Loosen one bolt at a time, pinch the brake mount between your fingers, and make really small tweaks to the position of the caliper until you can see even free space on each side of the rotor, or notice that the wheel starts to spin freely. Gently tighten the bolt up again and do the same on the other end of the caliper.

It might take a couple of goes but if you manage to get the wheel spinning freely at this point you can proceed to high-fives and be on your way.

If there is still a bit of rub in one spot or a wobble in the brake rotor it's time to crack out the tools to straighten out any bent sections of your brake rotor.

Rotor truing tools

Straighten the wobble

A rotor alignment tool is perfect for this task but a small shifting spanner also works well. Just be sure to make it squeaky clean with the isopropyl alcohol before it goes anywhere near your brakes!

You'll need a nice quiet environment for this so that you can hear what's going on.

  • Slowly spin the wheel and watch the rotor as it goes into the caliper.
  • Listen out for any telltale rubbing noises.
  • When you notice the rub, stop the wheel and take note of which section of the rotor is next to the brake pads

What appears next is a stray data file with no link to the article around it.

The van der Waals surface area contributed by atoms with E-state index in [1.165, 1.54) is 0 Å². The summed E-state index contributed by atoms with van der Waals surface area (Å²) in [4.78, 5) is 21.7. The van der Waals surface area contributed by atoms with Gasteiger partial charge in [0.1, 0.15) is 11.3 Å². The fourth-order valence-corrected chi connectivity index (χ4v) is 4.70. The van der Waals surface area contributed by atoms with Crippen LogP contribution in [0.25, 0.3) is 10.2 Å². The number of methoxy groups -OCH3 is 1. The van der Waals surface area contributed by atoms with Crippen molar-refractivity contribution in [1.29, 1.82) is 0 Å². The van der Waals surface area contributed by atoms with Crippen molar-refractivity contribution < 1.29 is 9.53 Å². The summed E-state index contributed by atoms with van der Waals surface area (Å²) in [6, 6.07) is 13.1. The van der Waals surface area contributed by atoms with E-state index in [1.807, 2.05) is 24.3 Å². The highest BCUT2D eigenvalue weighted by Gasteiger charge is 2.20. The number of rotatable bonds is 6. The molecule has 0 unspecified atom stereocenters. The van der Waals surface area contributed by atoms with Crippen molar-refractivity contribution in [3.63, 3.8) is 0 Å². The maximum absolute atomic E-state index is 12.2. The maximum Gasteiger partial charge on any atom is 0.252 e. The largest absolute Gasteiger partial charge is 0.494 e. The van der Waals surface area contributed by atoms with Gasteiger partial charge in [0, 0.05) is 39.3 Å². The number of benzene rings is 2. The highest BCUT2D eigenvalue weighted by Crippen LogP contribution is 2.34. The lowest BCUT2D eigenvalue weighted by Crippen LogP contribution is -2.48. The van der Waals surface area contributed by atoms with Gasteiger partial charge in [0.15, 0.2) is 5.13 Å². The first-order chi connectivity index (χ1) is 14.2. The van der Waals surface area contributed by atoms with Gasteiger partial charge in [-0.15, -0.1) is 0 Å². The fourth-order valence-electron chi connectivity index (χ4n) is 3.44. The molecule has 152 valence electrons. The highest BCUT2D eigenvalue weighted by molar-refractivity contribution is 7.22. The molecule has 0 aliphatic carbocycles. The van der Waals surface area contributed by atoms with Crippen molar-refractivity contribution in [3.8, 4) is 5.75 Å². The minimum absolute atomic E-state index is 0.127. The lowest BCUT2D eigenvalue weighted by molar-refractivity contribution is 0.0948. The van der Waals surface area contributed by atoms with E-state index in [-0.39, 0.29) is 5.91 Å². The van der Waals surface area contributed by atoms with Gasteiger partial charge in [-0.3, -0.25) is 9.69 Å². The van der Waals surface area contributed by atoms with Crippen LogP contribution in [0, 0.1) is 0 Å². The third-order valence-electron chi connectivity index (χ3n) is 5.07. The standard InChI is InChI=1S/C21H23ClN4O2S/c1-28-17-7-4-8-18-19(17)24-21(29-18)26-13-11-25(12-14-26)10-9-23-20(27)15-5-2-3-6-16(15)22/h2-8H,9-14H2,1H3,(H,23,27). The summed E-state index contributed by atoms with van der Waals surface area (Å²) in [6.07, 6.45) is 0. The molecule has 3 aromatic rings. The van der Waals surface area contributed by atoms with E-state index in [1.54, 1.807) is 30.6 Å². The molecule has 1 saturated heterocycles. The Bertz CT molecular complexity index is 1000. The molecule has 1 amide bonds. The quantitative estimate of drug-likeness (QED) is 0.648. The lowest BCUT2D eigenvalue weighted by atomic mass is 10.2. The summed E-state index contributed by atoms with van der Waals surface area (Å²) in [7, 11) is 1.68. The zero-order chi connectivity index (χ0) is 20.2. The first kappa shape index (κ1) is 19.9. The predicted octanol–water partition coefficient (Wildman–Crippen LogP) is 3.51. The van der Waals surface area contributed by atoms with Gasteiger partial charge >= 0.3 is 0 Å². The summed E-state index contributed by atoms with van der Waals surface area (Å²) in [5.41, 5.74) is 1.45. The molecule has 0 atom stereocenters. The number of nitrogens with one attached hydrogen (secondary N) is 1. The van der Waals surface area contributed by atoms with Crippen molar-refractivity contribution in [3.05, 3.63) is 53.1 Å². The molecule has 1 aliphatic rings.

• Can you tell which way the wobble is going?

You might need to gently rotate the wheel back and forth a few times to hone in on the section that needs attention and work out which way you'll need to tweak it.

Find the wobble
Sraighten the wobble

Grab your tool, attach it to the rotor and gently apply a bit of pressure in the opposite direction to the wobble. Softly softly is the name of the game here as it's really easy to go too far one way or the other if you're too heavy-handed. You're much better off having to bend it one direction 2-3 times before you nail it rather than having to go back and forth multiple times because you've gone too far.

Find the gap

Hopefully, by this point, you have fully functioning pistons, a perfectly aligned brake caliper, a nice straight rotor, and totally drag free brakes. Your sanity has returned, there’s hero dirt on the trails, and you're free to ride off into the sunset on your blissfully silent bike!

Is your rotor warped beyond repair? Grab yourself a fresh one HERE